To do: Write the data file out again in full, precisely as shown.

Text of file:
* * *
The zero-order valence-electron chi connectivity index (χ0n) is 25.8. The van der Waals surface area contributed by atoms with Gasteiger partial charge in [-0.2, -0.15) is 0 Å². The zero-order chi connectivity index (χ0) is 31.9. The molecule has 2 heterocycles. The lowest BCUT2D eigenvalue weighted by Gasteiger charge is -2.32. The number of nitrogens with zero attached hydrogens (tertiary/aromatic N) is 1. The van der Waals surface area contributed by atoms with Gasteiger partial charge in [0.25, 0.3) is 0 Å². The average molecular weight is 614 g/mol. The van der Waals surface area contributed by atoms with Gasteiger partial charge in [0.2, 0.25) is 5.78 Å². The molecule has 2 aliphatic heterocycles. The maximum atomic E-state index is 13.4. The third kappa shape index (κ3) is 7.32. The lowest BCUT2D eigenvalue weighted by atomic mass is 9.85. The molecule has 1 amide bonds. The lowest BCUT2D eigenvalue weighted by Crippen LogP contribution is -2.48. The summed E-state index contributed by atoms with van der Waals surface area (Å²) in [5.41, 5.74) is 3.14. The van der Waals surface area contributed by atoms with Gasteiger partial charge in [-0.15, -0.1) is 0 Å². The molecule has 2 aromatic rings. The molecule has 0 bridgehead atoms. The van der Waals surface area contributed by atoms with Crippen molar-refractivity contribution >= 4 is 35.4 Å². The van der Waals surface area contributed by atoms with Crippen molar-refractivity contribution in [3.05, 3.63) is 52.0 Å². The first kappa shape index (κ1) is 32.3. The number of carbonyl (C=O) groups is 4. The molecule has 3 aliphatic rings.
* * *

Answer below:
The zero-order valence-electron chi connectivity index (χ0n) is 25.8. The van der Waals surface area contributed by atoms with Gasteiger partial charge in [-0.2, -0.15) is 0 Å². The zero-order chi connectivity index (χ0) is 31.9. The molecule has 2 heterocycles. The lowest BCUT2D eigenvalue weighted by Gasteiger charge is -2.32. The number of nitrogens with zero attached hydrogens (tertiary/aromatic N) is 1. The van der Waals surface area contributed by atoms with Gasteiger partial charge in [0.25, 0.3) is 0 Å². The average molecular weight is 614 g/mol. The van der Waals surface area contributed by atoms with Gasteiger partial charge in [0.2, 0.25) is 5.78 Å². The molecule has 2 aliphatic heterocycles. The maximum atomic E-state index is 13.4. The third kappa shape index (κ3) is 7.32. The lowest BCUT2D eigenvalue weighted by atomic mass is 9.85. The molecule has 1 amide bonds. The lowest BCUT2D eigenvalue weighted by Crippen LogP contribution is -2.48. The summed E-state index contributed by atoms with van der Waals surface area (Å²) in [5.41, 5.74) is 3.14. The van der Waals surface area contributed by atoms with Gasteiger partial charge in [-0.15, -0.1) is 0 Å². The molecule has 2 aromatic rings. The molecule has 0 bridgehead atoms. The van der Waals surface area contributed by atoms with Crippen molar-refractivity contribution >= 4 is 35.4 Å². The van der Waals surface area contributed by atoms with Crippen molar-refractivity contribution in [3.05, 3.63) is 52.0 Å². The first kappa shape index (κ1) is 32.3. The number of carbonyl (C=O) groups is 4. The molecule has 3 aliphatic rings.